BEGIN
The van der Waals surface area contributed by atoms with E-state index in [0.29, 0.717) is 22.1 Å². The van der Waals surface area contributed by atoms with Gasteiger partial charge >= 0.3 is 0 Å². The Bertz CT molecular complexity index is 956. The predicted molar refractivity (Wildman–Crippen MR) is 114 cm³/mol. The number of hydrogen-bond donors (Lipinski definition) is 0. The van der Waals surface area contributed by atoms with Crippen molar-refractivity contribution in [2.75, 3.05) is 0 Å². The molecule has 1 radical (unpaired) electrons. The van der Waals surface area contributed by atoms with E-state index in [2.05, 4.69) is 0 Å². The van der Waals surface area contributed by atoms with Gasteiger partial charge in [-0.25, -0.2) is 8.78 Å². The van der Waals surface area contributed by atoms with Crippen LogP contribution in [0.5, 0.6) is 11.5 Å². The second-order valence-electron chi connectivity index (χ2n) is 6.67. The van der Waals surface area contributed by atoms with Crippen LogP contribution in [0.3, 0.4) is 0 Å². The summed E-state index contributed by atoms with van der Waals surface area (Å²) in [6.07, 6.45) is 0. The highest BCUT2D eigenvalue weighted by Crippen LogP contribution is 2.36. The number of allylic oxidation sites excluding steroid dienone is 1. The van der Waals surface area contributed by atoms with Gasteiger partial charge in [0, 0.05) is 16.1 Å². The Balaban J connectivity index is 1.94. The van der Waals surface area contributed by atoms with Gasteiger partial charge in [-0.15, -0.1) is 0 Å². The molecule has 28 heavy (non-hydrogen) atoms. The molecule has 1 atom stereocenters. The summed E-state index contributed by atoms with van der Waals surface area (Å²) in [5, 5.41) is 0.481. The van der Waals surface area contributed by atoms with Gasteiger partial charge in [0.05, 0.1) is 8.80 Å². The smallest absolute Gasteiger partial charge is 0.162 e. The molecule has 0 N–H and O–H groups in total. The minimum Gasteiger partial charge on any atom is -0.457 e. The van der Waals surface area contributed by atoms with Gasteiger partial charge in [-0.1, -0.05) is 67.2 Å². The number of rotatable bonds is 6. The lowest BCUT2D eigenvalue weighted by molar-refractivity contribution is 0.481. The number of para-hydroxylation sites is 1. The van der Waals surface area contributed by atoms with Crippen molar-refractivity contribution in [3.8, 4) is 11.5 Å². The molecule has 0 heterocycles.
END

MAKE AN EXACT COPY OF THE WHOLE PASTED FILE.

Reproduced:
The van der Waals surface area contributed by atoms with E-state index in [0.29, 0.717) is 22.1 Å². The van der Waals surface area contributed by atoms with Gasteiger partial charge >= 0.3 is 0 Å². The Bertz CT molecular complexity index is 956. The predicted molar refractivity (Wildman–Crippen MR) is 114 cm³/mol. The number of hydrogen-bond donors (Lipinski definition) is 0. The van der Waals surface area contributed by atoms with Crippen molar-refractivity contribution in [2.75, 3.05) is 0 Å². The molecule has 1 radical (unpaired) electrons. The van der Waals surface area contributed by atoms with E-state index in [2.05, 4.69) is 0 Å². The van der Waals surface area contributed by atoms with Gasteiger partial charge in [-0.25, -0.2) is 8.78 Å². The van der Waals surface area contributed by atoms with Crippen LogP contribution in [0.5, 0.6) is 11.5 Å². The second-order valence-electron chi connectivity index (χ2n) is 6.67. The van der Waals surface area contributed by atoms with Crippen LogP contribution in [0.3, 0.4) is 0 Å². The summed E-state index contributed by atoms with van der Waals surface area (Å²) in [6.07, 6.45) is 0. The highest BCUT2D eigenvalue weighted by Crippen LogP contribution is 2.36. The number of allylic oxidation sites excluding steroid dienone is 1. The van der Waals surface area contributed by atoms with Gasteiger partial charge in [0, 0.05) is 16.1 Å². The Balaban J connectivity index is 1.94. The van der Waals surface area contributed by atoms with Gasteiger partial charge in [-0.15, -0.1) is 0 Å². The molecule has 28 heavy (non-hydrogen) atoms. The molecule has 1 atom stereocenters. The summed E-state index contributed by atoms with van der Waals surface area (Å²) in [5, 5.41) is 0.481. The van der Waals surface area contributed by atoms with Gasteiger partial charge in [0.05, 0.1) is 8.80 Å². The smallest absolute Gasteiger partial charge is 0.162 e. The molecule has 0 N–H and O–H groups in total. The minimum Gasteiger partial charge on any atom is -0.457 e. The van der Waals surface area contributed by atoms with Gasteiger partial charge in [-0.1, -0.05) is 67.2 Å². The number of rotatable bonds is 6. The lowest BCUT2D eigenvalue weighted by molar-refractivity contribution is 0.481. The number of para-hydroxylation sites is 1. The van der Waals surface area contributed by atoms with Crippen molar-refractivity contribution in [3.8, 4) is 11.5 Å². The molecule has 0 heterocycles.